Fast forward to today and bitcoin is now crossing 450 dollars. Very simple math shows you how little money I would have needed to invest at 6 cents to make a fortune on the speculation. That is the sad part of the story, and it is very sad.

The context is the why? Why did I choose not to buy?

Bitcoin was designed as an electronic currency to compete with other available currencies, or stores of wealth. Its main draw is scarcity. There is a limited number of electronic bitcoins that were created and available to purchase around the world. New bitcoins can be created, but they must be "mined" electronically, a process that takes the top miners a good amount of time. Therefore, the new supply enters the market at a slow pace and ensures the scarcity factor is always there.

Compare this with the other major competing currencies around the world that are flooding the market with new supply through QE programs and devaluing the currency that already exists. The first group of bitcoin buyers were most likely people that were looking for another safe harbor against that devaluation.

The current buyers, I suspect, are something different altogether. The chart below provides the price movement for the electronic currency. You can see the initial thrust up to almost $250 as the product first gained mainstream awareness and the collapse in price that brought it quickly down to almost $50. It has since regained its footing and is now on a truly spectacular trajectory.

I believe the bitcoin chart above will eventually be used in discussion boards to define what a speculative bubble looks like. It will be put up alongside the tulip bulb mania of 1634 (below).

Part of the discussion in the future will center around the fact that bitcoins have less real world value than a tulip bulb. It is an electronic currency backed by nothing. It was just something thought up and sold to the world. Tulips had value in that at least you could plant them in front of your home. While the rise in bitcoins could end up even more spectacular than what was seen hundreds of years ago in tulips, the collapse will most likely also be greater. Reports are out now that the Chinese (known for their love of gambling and speculation) are entering the bitcoin market with force to ride the speculative wave higher.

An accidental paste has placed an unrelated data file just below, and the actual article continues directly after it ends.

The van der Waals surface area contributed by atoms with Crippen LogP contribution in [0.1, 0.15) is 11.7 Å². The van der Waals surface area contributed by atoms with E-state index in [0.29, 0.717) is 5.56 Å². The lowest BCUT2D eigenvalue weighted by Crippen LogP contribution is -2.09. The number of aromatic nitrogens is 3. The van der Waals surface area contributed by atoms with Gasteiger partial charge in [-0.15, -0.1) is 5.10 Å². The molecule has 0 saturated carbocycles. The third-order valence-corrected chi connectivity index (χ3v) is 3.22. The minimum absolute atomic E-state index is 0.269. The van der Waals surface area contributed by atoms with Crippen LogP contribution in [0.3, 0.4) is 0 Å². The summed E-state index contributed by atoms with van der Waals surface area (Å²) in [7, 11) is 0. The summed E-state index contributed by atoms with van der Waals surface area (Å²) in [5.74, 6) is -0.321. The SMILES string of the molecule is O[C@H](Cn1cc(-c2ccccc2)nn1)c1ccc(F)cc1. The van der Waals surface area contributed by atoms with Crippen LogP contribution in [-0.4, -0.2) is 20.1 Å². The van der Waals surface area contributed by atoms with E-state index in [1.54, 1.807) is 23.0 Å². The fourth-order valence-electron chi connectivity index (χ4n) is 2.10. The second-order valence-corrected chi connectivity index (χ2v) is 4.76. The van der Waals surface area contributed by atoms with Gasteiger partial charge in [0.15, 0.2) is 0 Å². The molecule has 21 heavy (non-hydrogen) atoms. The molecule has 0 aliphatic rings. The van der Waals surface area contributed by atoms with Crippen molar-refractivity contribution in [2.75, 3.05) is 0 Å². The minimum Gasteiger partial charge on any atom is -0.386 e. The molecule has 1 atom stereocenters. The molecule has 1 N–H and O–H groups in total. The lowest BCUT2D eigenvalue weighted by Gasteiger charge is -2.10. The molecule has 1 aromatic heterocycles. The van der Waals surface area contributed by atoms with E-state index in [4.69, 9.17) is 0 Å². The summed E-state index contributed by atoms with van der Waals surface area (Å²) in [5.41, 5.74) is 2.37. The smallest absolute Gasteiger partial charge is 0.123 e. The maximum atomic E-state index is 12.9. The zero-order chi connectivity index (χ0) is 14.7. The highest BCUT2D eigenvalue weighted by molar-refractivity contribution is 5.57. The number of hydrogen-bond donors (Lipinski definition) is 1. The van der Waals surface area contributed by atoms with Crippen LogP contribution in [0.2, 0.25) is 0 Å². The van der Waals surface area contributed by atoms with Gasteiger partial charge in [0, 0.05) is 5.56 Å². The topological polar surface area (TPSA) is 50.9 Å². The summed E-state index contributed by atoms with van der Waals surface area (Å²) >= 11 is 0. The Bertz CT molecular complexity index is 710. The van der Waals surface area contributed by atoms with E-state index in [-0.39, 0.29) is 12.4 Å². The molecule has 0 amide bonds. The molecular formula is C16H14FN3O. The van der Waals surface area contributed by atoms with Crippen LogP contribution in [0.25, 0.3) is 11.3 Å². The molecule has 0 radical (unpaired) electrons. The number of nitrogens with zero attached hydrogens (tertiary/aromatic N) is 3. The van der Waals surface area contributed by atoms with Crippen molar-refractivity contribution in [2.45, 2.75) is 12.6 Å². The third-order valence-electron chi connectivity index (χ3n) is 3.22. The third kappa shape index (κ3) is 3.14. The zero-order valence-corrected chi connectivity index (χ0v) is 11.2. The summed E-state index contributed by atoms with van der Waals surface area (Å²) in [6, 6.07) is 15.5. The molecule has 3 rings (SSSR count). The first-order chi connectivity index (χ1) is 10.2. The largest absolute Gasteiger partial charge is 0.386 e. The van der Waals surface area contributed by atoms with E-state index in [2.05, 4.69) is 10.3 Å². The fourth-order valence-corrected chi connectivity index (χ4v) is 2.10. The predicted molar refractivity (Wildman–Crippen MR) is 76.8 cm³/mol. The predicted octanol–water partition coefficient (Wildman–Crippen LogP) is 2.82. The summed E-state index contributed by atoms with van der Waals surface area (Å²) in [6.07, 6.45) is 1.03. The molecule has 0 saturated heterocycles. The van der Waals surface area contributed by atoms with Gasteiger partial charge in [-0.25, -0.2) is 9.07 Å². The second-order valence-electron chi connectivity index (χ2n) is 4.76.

The story itself has flair in that the Winklevoss twins (from Facebook) have become large investors, even promoting the currency on television as "extremely undervalued."

So back to my personal sad story. Why did I choose not to invest at 6 cents?

There is another option for investors who are looking to put their money into a form of currency that cannot be devalued: precious metals. Just as with bitcoins, there is a limited supply available on the planet and it takes years to set up a mine to bring new supply online. Precious metals have the same exact scarcity feature with one important difference; they have real tangible physical form. They exist.

I believe that before this decade is over the silver chart is going to take the form of the bitcoin chart above. The first silver blast off to $50 was the opening act (just as with bitcoin) and the main event is still coming. The fact that everyone around the world would line up to buy an artificial currency at $450 only strengthens my belief that someone out there would want to purchase a physical silver coin (which has represented real money for thousands of years) for $20.

Will I buy some bitcoins if they cross $1,000? Unfortunately, no. I will continue to buy boring physical silver coins at $20 (and hopefully much lower if prices fall) that everyone hates. I enjoy watching the bitcoin story, because as I mentioned before, it could end up being the greatest speculative bubble in world history before it completely collapses.

For more on what could potentially be the next bitcoin see:

The Coming Silver Price Surge Will Shock The World

h/t Sober Look

The History Of The World In Two Minutes